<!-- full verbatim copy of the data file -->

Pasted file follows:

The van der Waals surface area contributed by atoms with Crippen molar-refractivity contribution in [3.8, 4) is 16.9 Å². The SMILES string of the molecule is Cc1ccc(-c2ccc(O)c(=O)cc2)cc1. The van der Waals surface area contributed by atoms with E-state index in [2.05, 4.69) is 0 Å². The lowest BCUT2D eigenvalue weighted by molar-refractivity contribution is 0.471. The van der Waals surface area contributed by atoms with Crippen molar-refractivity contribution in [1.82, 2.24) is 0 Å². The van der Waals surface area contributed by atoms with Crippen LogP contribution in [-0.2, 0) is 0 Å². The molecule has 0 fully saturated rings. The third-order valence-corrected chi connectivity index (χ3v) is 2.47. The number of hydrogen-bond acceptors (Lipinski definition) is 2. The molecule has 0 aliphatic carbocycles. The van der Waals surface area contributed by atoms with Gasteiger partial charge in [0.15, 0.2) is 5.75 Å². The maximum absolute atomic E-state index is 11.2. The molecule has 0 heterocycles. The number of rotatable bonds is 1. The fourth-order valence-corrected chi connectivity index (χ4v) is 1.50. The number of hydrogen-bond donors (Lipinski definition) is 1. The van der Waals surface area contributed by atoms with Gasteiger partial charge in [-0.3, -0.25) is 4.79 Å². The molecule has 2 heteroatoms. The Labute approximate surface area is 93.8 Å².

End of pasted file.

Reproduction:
The van der Waals surface area contributed by atoms with Crippen molar-refractivity contribution in [3.8, 4) is 16.9 Å². The SMILES string of the molecule is Cc1ccc(-c2ccc(O)c(=O)cc2)cc1. The van der Waals surface area contributed by atoms with E-state index in [2.05, 4.69) is 0 Å². The lowest BCUT2D eigenvalue weighted by molar-refractivity contribution is 0.471. The van der Waals surface area contributed by atoms with Crippen molar-refractivity contribution in [1.82, 2.24) is 0 Å². The van der Waals surface area contributed by atoms with Crippen LogP contribution in [-0.2, 0) is 0 Å². The molecule has 0 fully saturated rings. The third-order valence-corrected chi connectivity index (χ3v) is 2.47. The number of hydrogen-bond acceptors (Lipinski definition) is 2. The molecule has 0 aliphatic carbocycles. The van der Waals surface area contributed by atoms with Gasteiger partial charge in [0.15, 0.2) is 5.75 Å². The maximum absolute atomic E-state index is 11.2. The molecule has 0 heterocycles. The number of rotatable bonds is 1. The fourth-order valence-corrected chi connectivity index (χ4v) is 1.50. The number of hydrogen-bond donors (Lipinski definition) is 1. The van der Waals surface area contributed by atoms with Gasteiger partial charge in [-0.3, -0.25) is 4.79 Å². The molecule has 2 heteroatoms. The Labute approximate surface area is 93.8 Å².